Ker-ching: the policewoman, the pineapple, and PTSD – a modern fairy tale
Tracey Ormsby is a former police constable from Glasgow. In August 2001 she was placed on patrol at Govanhill Baths and her life was changed. The outcome is Ormsby v Chief Constable Strathclyde Police  CSOH 143, a decision of Lord Malcolm issued 10 October 2008.
In August 2001 the natives of Govanhill were restless as earlier in the year Glasgow City Council had elected to close the baths. This caused particular difficulties in community relations as the baths had provided a weekly session for Asian women in the area – and there was no intention to provide replacement facilities. Local residents objected to the council plans, and occupied the baths. The council obtained a court order seeking the eviction of the locals and 36 police officers were asked to attend when sheriff officers went to the baths to enforce this order. On attendance the 36 officers discovered two protestors in deckchairs, but within a short time more protestors had arrived and blockaded the baths. Eggs and missiles (a variety of implements and materials including human waste) were thrown at the officers, but shields body armour and CS gas were not issued to the officers, and there was a general no arrest policy implemented throughout a lengthy day of protests. The police officers attempted to prevent protestors (and others who had arrived to join the protest, including protestors from Faslane) gaining access to the building to allow the council contractors to board up the baths. Ms Ormsby was injured by a pineapple striking her sternum and subsequently sued her employers in negligence. She sought £1.5 million, according to newspaper reports. Counsel for Ms Ormsby argued that in policing this disturbance senior officers were negligent in exposing unprotected officers to the risk of injury. Although Lord Malcolm had sympathy with the predicament of senior police officers and the decisions to be made
“I am very conscious that society expects much of the police, in particular to fight crime and to deal with a wide variety of difficulties and problems on a daily basis. Each force has to work within a budget and often its resources will be inadequate for the task. As has been emphasised on more than one occasion the court should guard against the danger of legal claims and challenges every time an officer is injured. However, after giving due account to these compelling considerations, and having regard to the hopefully unusually extreme nature of the situation outside the Baths that evening, I have come to the conclusion that a duty of reasonable care was owed to the pursuer and other officers, and that it was breached by the decisions taken by the officer in charge given the way in which officers were deployed and continued to be deployed over a lengthy period that evening once the risk of serious injury to them became apparent. I wish to stress that this decision is based on the particular, perhaps unique facts of this case. I would be disturbed if it led to any change in the willingness of the police to put the public interest before their own safety, something which was so clearly demonstrated that evening by the courage and fortitude of the pursuer and her colleagues.” (para 29)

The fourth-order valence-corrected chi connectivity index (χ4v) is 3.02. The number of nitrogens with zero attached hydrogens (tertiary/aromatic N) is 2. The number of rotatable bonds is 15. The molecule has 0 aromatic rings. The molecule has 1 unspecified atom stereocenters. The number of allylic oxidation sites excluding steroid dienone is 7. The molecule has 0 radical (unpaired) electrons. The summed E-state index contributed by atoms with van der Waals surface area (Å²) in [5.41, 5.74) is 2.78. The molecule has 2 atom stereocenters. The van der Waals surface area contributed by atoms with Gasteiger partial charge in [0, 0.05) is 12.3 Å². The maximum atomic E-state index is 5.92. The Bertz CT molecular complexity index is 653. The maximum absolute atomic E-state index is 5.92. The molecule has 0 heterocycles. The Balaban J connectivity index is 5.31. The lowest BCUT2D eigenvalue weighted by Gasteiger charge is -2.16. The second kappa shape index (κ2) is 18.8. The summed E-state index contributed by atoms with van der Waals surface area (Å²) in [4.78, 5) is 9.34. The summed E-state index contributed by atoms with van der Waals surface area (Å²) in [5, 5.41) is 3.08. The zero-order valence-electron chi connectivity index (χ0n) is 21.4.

On this issue of police liability in negligence the decision is noteworthy. However, the tale of Ms Ormsby’s injuries occupies the bulk of the decision.
Ms Ormsby claimed for damages resulting form her injury, as well as claiming for damages caused by a subsequent psychological injury. She argued she was suffering post-traumatic stress disorder, depression, and agoraphobia – as a result of her experience facing the protestors. However, evidence of changes in her behaviour ran counter to the suggestions of the defender that Ms Ormsby was a liar who had told her then boyfriend “Ker-ching” when she found out she was diagnosed with PTSD.
Additionally, it was argued by the defender that Mr Ormsby had attempted to persuade her then boyfriend to lie for her. He was married and alleged that Ms Ormsby had threatened to send certain photographs to his wife if he did not give evidence in her favour. A number of text messages sent by Mr Ormsby were used as evidence to support this.
In reaching his decision on the nature of the injuries suffered by Ms Ormsby Lord Malcolm was particularly critical of the pursuer,
“The overall picture is clouded and complicated by the pursuer's willingness to be untruthful and conceal material facts in order to further her interests. She has consistently misled the various medical experts who have assessed her. This devalues the weight and quality of their conclusions.” (para 95);
“I consider that at best for the pursuer there is a very considerable degree of exaggeration in her account of her disabilities. Her robust, combative and feisty performance in cross-examination was wholly different from her account and from her presentation in examination in chief. I cannot reconcile the person I saw in cross-examination with the fearful and fragile person described in some of the medical reports”. (para 96)
“I am unable to accept the evidence of the pursuer on the key issues as credible and reliable. The burden of proof is upon the pursuer. I am left in very considerable doubt as to the true extent of any disabilities from which she may be suffering at present, and thus also as to her prospects in the future.” (at para 97)
Lord Malcolm therefore rejected the claim for psychological injuries and assessed compensation as being £3,000 solatium for the physical consequences of her pineapple-related injury.